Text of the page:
After Atlas first went on the air to discuss the issue of the Alamos – back on January 31- he immediately sprung into public relations mode, feeding people like Phil Mushnick ofthe New York Post and Larry Merchant of HBO with the “news” that he had”uncovered” these findings and conclusions, and that “hard evidence”could be expected on the February 7 telecast. Of course, they just went ahead and repeatedwhat he said, which tells me a little something about the quality of journalism in thiscountry.

Look, the purpose of what I'm doing is to create discussion – to make people take a lookat these issues, and take them further. And if ESPN came up with some additional,meaningful evidence that supplied a fresh angle, that certainly would be welcome. But I'mnot in the business of providing a service by which people can appropriate material forpurposes of enhancing their own image, whether that's for political purposes or not. Andwhatever thoughtless embellishments people want to inject are entirely their ownresponsibility.

Atlas told Mushnick, in a February 7 story, “I love boxing, it's how I make myliving. That's why I can't just quietly watch it be corrupted, over and over.”

He told Royce Feour of the Las Vegas Review-Journal two days ago, “I think anybodywould see the obvious conflict. I have never accused them of any wrongdoing. All I havesaid is that the conflicts are obvious.”

Fair enough – perhaps down the road we'll examine his standards in that regard.

Anyway, the aforementioned hotel bill constitutes the full extent of information Atlas hasbeen able to find on his own, pursuant to this story, although I know he didn't exactlyhave to dig for it. Well, obviously I know what is on that bill, and it's not something Iwould have done very much with, except within the context I'm discussing it now.

Did Teddy even seriously examine this document when it was fed to him, or did he just goon the air “blind” with it? Is THIS what he is trying to build a reputationwith? I hope not.

If I was out to “get someone”, what I'd be trying to establish – not just aboutMack specifically, but any member or employee of the commission – would be things likewhy, with all the hotel/casinos in Las Vegas, would a member of the commission choose tostay, at a discount rate, comp, or whatever, at an establishment that also held apromoter's license?

Or whether there were some actual comps for people on the commission, as opposed todiscount rates that any number of people may have been able to take advantage of.

Or whether people associated with the commission were gambling on credit in a casino thatheld a license from the boxing commission, and if they were signing markers, whether thosemarkers were being shoved in a drawer and forgotten about. If that happened, THAT would benews.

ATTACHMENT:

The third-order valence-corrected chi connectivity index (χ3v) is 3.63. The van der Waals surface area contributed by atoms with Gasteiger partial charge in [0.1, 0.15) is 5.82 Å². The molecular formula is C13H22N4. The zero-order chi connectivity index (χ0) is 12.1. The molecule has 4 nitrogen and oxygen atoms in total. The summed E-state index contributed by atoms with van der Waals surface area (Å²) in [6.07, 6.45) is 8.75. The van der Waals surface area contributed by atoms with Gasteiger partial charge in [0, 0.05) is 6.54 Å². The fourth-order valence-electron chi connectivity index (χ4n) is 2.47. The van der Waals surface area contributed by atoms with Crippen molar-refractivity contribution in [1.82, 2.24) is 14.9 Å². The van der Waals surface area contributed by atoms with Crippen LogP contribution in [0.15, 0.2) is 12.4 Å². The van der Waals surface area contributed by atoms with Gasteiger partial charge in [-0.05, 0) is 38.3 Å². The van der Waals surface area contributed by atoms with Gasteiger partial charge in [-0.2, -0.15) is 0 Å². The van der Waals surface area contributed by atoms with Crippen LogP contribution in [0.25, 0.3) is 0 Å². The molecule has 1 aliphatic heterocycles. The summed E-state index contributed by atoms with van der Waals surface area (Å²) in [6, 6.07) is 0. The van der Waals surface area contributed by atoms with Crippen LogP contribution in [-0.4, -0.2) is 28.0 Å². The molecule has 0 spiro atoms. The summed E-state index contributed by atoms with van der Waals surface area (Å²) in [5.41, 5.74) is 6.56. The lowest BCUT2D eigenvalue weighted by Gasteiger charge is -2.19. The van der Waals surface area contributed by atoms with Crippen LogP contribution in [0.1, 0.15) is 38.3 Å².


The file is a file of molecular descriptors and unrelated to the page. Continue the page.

Or whether any commission members serve on the board of directors for any company thatowns or controls a casino that has a promoter's license.

I mean,  those kinds of things are CONCRETE – they're not just, well, sand.

And if you want to talk about Mack in particular, I'd be somewhat concerned with onestatement he made which found its way onto last Friday's ESPN telecast:

“In all honesty, a lot of judges and referees get their rooms for free.”

If that's the case (and let's forget about casino discounts for a second); if Mack can betaken completely at his word, I'd want to know precisely what he was talking about. If Iwere part of the state attorney general's office or the U.S. Attorney's office, I'd bewanting to question him, if for no other reason than to determine what he would consider areasonable standard in that area. I'd be questioning ring officials in the state of Nevadato ascertain whether there is any truth to Mack's statement. And if some finger-pointingstarts to happen, I'd act accordingly.

This is all important because any irregularity might bring us into territory where theProfessional Boxer Safety Act was being violated, making it a matter very much within thejurisdiction of the United States Attorney. That's federal, not state. That means theconsiderations of the governor, the senator(s), and the state attorney general don'tnecessarily have to mean anything, because they have no authority whatsoever over the U.S.Department of Justice.

Take a look again at the Professional Boxer Safety Act as it would theoretically apply tothis:


No member or employee of a boxing commission, no person who administers or enforces Stateboxing laws, and no member of the Association of Boxing Commissions may belong to,contract with, or receive any compensation from, any person who sanctions, arranges, orpromotes professional boxing matches or who otherwise has a financial interest in anactive boxer currently registered with a boxer registry. For purposes of this section, theterm “compensation” does not include funds held in escrow for payment to anotherperson in connection with a professional boxing match. The prohibition set forth in thissection shall not apply to any contract entered into, or any reasonable compensationreceived, by a boxing commission to supervise a professional boxing match in another Stateas described in Section 6303 of title.”

Well, DOES it apply?

From what you'd have us believe, YOU'RE the investigator, Teddy. So get to work.

Copyright 2003 Total Action Inc.